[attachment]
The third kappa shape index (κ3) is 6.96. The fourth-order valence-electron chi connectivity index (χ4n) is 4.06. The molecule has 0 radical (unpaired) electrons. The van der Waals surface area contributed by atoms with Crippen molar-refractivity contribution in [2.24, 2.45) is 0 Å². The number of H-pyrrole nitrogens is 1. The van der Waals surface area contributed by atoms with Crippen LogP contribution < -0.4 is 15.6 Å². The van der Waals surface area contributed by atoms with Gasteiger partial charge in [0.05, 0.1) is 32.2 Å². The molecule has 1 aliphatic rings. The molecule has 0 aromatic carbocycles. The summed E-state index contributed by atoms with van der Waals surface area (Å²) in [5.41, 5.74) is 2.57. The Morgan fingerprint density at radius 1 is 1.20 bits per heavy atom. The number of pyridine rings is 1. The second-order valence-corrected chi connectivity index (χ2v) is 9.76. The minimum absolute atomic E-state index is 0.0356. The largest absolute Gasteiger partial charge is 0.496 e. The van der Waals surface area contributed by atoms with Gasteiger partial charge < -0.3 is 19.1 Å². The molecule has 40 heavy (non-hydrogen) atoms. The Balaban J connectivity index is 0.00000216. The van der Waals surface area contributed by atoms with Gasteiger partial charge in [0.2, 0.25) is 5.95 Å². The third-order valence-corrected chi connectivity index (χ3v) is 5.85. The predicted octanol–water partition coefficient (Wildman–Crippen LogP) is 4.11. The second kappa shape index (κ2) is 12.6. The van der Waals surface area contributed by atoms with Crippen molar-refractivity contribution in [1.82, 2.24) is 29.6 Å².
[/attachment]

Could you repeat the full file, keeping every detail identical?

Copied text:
The third kappa shape index (κ3) is 6.96. The fourth-order valence-electron chi connectivity index (χ4n) is 4.06. The molecule has 0 radical (unpaired) electrons. The van der Waals surface area contributed by atoms with Crippen molar-refractivity contribution in [2.24, 2.45) is 0 Å². The number of H-pyrrole nitrogens is 1. The van der Waals surface area contributed by atoms with Crippen LogP contribution < -0.4 is 15.6 Å². The van der Waals surface area contributed by atoms with Gasteiger partial charge in [0.05, 0.1) is 32.2 Å². The molecule has 1 aliphatic rings. The molecule has 0 aromatic carbocycles. The summed E-state index contributed by atoms with van der Waals surface area (Å²) in [5.41, 5.74) is 2.57. The Morgan fingerprint density at radius 1 is 1.20 bits per heavy atom. The number of pyridine rings is 1. The second-order valence-corrected chi connectivity index (χ2v) is 9.76. The minimum absolute atomic E-state index is 0.0356. The largest absolute Gasteiger partial charge is 0.496 e. The van der Waals surface area contributed by atoms with Gasteiger partial charge < -0.3 is 19.1 Å². The molecule has 40 heavy (non-hydrogen) atoms. The Balaban J connectivity index is 0.00000216. The van der Waals surface area contributed by atoms with Gasteiger partial charge in [0.2, 0.25) is 5.95 Å². The third-order valence-corrected chi connectivity index (χ3v) is 5.85. The predicted octanol–water partition coefficient (Wildman–Crippen LogP) is 4.11. The second kappa shape index (κ2) is 12.6. The van der Waals surface area contributed by atoms with Crippen molar-refractivity contribution in [1.82, 2.24) is 29.6 Å².